A shift to compostable packaging is being ‘undermined’ by the government’s proposed plastic tax, which treats compostable plastic as conventional plastic, according to a compostable packaging company.
COVID-19 has raised concern among UK consumers about the amount of plastic waste disposed of during lockdown.
A new ‘Populus’ poll released today (Wednesday 8 July) finds that 85% of respondents believe more compostable packaging should be used to wrap food as an alternative to plastic.
67% of respondents were concerned about increased plastic waste during lockdown. Asked to choose whether consumers, government or the food industry should take most responsibility for reducing the use of plastic in packaging, 69% of respondents thought the food industry should take a lead, with more than half (58%) answering that they are prepared to pay more for food wrapped in compostable materials.
Ministers should urgently recognise the role of compostable packaging in reducing non-recyclable plastic waste
The poll of 2,104 UK adults was commissioned by compostable flexible packaging company TIPA with an aim of ‘shedding new light on how the UK’s relationship with plastic was impacted during the UK COVID-19 lockdown’.
The firm’s compostable materials have been implemented by Waitrose, Ocado, and more, as part of their efforts to reduce conventional plastic in stores.
Its compostable packaging can be disposed of through food waste schemes, the company says, which are due to be rolled out nationwide by 2023.
It says compostables have a ‘key role’ in addressing microplastic contamination in compost and soil.
In March 2020, a separate poll by ‘Survation’ revealed that 98% of MPs believe compostable packaging alternatives can be part of the solution to the plastic crisis.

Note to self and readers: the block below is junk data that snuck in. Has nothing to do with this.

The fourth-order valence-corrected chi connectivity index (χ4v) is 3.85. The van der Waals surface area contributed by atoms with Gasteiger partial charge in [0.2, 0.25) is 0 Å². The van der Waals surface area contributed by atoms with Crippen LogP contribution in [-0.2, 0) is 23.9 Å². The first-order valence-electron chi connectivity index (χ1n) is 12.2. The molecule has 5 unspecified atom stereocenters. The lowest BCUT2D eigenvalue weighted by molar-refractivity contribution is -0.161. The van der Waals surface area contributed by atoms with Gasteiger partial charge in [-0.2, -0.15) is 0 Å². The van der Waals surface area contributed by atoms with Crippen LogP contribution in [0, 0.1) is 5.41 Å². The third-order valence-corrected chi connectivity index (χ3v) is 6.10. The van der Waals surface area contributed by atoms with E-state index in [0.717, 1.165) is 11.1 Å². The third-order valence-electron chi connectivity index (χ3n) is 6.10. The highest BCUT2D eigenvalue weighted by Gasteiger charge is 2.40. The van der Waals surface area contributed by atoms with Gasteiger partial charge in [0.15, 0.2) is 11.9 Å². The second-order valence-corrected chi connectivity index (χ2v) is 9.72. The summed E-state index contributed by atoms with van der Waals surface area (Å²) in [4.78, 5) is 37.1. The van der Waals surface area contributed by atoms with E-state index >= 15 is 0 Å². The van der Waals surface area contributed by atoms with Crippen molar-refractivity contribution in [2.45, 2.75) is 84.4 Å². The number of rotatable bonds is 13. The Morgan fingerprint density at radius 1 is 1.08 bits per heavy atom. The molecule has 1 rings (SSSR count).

The UK government plans to treat compostables in the same way as conventional single-use plastic under its new plastic packaging tax, TIPA says.
Daphna Nissenbaum, CEO and co-founder of TIPA: “The vast majority of UK consumers are concerned about increased plastic waste, and they are looking to the food industry and the government to empower them to buy sustainable alternatives, even if it costs more.
“While conventional plastics continue to endanger our oceans, wildlife, natural areas, and our health; compostable packaging can fully degrade and return to the earth safely.
“Despite crucial differences in the materials, compostables continue to be treated the same way as conventional plastic by UK legislation.
Despite crucial differences in the materials, compostables continue to be treated the same way as conventional plastic by UK legislation.
“A plastics tax which makes no distinction between the two will have a perverse effect, actively undermining efforts to shift toward compostable materials.
“The tax and the coming Environment Bill are both prime opportunities to support innovative, environmentally-friendly materials, but at the moment the UK government is missing the boat.
“Now is the time for decision-makers to show leadership, and encourage compostable packaging for the sake of the natural environment.”
David Newman, Managing Director of the Bio-based and Biodegradable Industries Association, added: “The government wants councils across the country to collect food waste from 2023, but the success of these schemes depends on keeping conventional plastics out of food bins, and out of the soil.
“The best way to do this is to ensure that compostable materials are used in food packaging, and in food waste bin liners, so that food and packaging can break down safely together.
“We know the UK is heavily polluting its food systems with (micro) plastics, and compostables can help stop this. We have a huge composting industry in the UK capable of treating these materials and already doing so in many places.
“Ministers should urgently recognise the role of compostable packaging in reducing non-recyclable plastic waste, by encouraging collection of compostable packaging with food so that materials like film can be safely and effectively composted.”